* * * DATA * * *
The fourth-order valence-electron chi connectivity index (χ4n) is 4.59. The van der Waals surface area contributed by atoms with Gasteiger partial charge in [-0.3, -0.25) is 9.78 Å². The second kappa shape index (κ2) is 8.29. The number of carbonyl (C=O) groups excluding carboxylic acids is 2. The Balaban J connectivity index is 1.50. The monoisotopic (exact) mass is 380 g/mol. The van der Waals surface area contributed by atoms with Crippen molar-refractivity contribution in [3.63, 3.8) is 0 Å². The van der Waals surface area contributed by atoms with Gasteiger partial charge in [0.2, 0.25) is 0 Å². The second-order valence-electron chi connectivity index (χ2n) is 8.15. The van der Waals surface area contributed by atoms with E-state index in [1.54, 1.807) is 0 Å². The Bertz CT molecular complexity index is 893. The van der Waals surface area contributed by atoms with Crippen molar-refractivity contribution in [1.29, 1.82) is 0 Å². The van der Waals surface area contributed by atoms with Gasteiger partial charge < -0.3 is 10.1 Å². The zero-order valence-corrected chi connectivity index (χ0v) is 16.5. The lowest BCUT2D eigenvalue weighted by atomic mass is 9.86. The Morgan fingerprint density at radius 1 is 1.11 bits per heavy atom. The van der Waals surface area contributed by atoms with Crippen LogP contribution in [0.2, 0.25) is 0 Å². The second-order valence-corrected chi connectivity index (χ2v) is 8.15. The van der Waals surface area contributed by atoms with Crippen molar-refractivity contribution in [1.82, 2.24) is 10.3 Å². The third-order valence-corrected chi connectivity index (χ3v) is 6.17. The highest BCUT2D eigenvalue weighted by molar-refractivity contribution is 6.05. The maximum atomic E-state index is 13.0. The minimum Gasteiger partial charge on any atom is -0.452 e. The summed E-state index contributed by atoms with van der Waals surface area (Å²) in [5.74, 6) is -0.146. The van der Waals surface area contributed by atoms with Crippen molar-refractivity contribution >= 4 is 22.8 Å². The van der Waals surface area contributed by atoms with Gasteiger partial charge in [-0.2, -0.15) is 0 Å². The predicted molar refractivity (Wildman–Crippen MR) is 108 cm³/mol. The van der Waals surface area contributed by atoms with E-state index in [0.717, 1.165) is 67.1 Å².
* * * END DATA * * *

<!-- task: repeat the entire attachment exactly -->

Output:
The fourth-order valence-electron chi connectivity index (χ4n) is 4.59. The van der Waals surface area contributed by atoms with Gasteiger partial charge in [-0.3, -0.25) is 9.78 Å². The second kappa shape index (κ2) is 8.29. The number of carbonyl (C=O) groups excluding carboxylic acids is 2. The Balaban J connectivity index is 1.50. The monoisotopic (exact) mass is 380 g/mol. The van der Waals surface area contributed by atoms with Crippen molar-refractivity contribution in [3.63, 3.8) is 0 Å². The van der Waals surface area contributed by atoms with Gasteiger partial charge in [0.2, 0.25) is 0 Å². The second-order valence-electron chi connectivity index (χ2n) is 8.15. The van der Waals surface area contributed by atoms with E-state index in [1.54, 1.807) is 0 Å². The Bertz CT molecular complexity index is 893. The van der Waals surface area contributed by atoms with Crippen molar-refractivity contribution in [1.29, 1.82) is 0 Å². The van der Waals surface area contributed by atoms with Gasteiger partial charge < -0.3 is 10.1 Å². The zero-order valence-corrected chi connectivity index (χ0v) is 16.5. The lowest BCUT2D eigenvalue weighted by atomic mass is 9.86. The Morgan fingerprint density at radius 1 is 1.11 bits per heavy atom. The van der Waals surface area contributed by atoms with Crippen LogP contribution in [0.2, 0.25) is 0 Å². The second-order valence-corrected chi connectivity index (χ2v) is 8.15. The van der Waals surface area contributed by atoms with Crippen molar-refractivity contribution in [1.82, 2.24) is 10.3 Å². The third-order valence-corrected chi connectivity index (χ3v) is 6.17. The highest BCUT2D eigenvalue weighted by molar-refractivity contribution is 6.05. The maximum atomic E-state index is 13.0. The minimum Gasteiger partial charge on any atom is -0.452 e. The summed E-state index contributed by atoms with van der Waals surface area (Å²) in [5.74, 6) is -0.146. The van der Waals surface area contributed by atoms with Crippen molar-refractivity contribution >= 4 is 22.8 Å². The van der Waals surface area contributed by atoms with Gasteiger partial charge in [-0.2, -0.15) is 0 Å². The predicted molar refractivity (Wildman–Crippen MR) is 108 cm³/mol. The van der Waals surface area contributed by atoms with E-state index in [0.717, 1.165) is 67.1 Å².